‘Tis the season for stranded seal pups. Here’s what to do if you see one
Seals and sea lions along the Santa Cruz coast are birthing and raising their pups this time of year. When pups get separated from mom, they often wash up on beaches where humans and their dogs play. Here’s what to do — and what not to do — if you find a marine mammal in distress.
On Tuesday, Mark Shwartz was walking his dog when he spotted a skinny, exhausted animal on the beach in Live Oak. It turned out to be a northern elephant seal, only 3 to 4 months old.
“I thought it was a carcass at first,” Shwartz said. But then the pup started to move, and Shwartz snapped its picture:
Less than 24 hours later, the pup had pepped up — after spending the night at The Marine Mammal Center in Moss Landing.
He had also been given a name: “Force.”
What happened in between is a textbook case of what should happen if a marine mammal washes onto a busy beach. By the time Shwartz met Force, other beachgoers had already called The Marine Mammal Center, which had dispatched several volunteers to determine if the pup needed rescuing.
It’s a common occurrence this time of year, and that’s keeping The Marine Mammal Center, headquartered in Sausalito with branches in Moss Landing and elsewhere, very busy. After a month of nursing, mother seals leave their pups on the beaches on which they birthed them and return to life at sea.
When hunger sets in, the pups begin to venture into the water and teach themselves how to forage for squid and fish. If they get lost, struggle to hunt successfully, or are swept out by king tides or storm surges, they can often end up on unfamiliar beaches — such as those frequented by humans and their dogs.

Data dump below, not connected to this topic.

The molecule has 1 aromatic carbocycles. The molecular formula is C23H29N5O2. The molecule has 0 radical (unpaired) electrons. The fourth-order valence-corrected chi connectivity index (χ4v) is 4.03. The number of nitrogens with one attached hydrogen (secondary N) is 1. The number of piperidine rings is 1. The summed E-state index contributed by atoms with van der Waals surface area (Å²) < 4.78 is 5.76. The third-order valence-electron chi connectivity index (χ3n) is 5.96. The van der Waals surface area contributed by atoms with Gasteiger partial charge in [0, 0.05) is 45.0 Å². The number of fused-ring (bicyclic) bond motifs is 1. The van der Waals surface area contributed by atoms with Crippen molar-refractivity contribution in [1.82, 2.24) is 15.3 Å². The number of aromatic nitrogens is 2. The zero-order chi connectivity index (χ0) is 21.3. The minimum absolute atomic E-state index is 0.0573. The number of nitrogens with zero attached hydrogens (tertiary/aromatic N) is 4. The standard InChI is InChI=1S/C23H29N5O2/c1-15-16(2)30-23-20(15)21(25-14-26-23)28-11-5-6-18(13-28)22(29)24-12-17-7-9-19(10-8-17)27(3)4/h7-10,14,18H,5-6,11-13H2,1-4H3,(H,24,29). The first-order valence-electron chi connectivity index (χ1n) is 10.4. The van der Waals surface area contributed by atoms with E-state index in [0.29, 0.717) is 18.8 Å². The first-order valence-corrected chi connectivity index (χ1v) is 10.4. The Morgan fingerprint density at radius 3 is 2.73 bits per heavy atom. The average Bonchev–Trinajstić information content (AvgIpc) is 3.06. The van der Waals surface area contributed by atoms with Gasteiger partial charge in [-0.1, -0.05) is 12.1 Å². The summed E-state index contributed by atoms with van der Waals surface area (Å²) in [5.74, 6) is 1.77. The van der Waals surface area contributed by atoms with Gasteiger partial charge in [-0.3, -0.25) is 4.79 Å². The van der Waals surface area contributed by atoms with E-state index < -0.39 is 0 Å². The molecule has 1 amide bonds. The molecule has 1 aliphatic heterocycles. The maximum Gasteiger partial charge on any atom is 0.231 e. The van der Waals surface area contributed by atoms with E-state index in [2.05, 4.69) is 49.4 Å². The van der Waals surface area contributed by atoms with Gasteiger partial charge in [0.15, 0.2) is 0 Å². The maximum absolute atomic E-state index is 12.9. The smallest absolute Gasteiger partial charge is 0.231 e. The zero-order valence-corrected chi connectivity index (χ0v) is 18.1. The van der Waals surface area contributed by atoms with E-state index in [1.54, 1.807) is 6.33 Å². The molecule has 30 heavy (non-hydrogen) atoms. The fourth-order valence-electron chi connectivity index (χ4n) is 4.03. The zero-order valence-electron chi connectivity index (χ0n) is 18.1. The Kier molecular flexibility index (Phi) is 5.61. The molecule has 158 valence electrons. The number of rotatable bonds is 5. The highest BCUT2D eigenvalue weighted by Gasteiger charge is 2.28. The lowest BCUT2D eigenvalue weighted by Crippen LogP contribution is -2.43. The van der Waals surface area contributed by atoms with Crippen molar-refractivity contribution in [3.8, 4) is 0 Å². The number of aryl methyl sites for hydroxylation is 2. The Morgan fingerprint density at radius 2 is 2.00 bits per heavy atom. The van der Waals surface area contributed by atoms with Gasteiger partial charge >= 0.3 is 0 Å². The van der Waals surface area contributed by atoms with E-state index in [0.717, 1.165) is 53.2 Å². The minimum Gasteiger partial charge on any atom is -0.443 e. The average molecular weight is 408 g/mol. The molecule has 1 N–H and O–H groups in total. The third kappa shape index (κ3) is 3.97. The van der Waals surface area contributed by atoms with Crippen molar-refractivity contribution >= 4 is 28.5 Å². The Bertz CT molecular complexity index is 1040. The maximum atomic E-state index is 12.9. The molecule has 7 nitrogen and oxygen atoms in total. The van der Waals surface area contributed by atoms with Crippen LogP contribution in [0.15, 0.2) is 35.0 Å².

“We have been rescuing up to five elephant seal pups a day,” says Giancarlo Rulli, the center’s spokesperson.
“Young seal pups, especially recently weaned elephant seals like ‘Force,’ are at their most vulnerable stage of life as they begin to learn how to hunt for food on their own,” says Dr. Cara Field, Medical Director at The Marine Mammal Center.
Underweight and lethargic, “Force” was likely struggling to feed himself during this pivotal age. On Tuesday in Live Oak, volunteers gently corralled the pup into a large pet carrier and are now fattening him back up with “herring smoothies” in Moss Landing before he is transferred to the main rehabilitation center in Sausalito. Shwartz captured the rescue on video:
Across the 600 miles of coastline that the Marine Mammal Center covers, 40% of the total rescues performed are within Santa Cruz and Monterey counties. According to their website, the Center currently has one sea lion, two harbor seals, one Guadalupe fur seal (a threatened species), and 20 northern elephant seal patients, all of them pups, which were rescued in Santa Cruz County. Force’s release date back into the wild is yet to be determined.
The best thing you can do if you see any marine mammal on the beach — including otters, dolphins and whales — is to give it space (at least three car lengths), and encourage others to do the same. It’s understandable if you want to take a picture — it’s not every day that we get to see these magnificent creatures — but if the animal is looking at you or attempting to move away, you’re too close.
“Our big concern is human or dog interactions with these pups that are either resting on the beach as they learn how to feed on their own, or just need time to gather their strength,” says Rulli. “With this good weather, more people are heading out to the beaches, and the public really is our eyes and ears out there.”
If the animal appears to be in distress, or even dead, note its location and call The Marine Mammal Center’s 24/7 rescue hotline: (415) 289-SEAL (7325).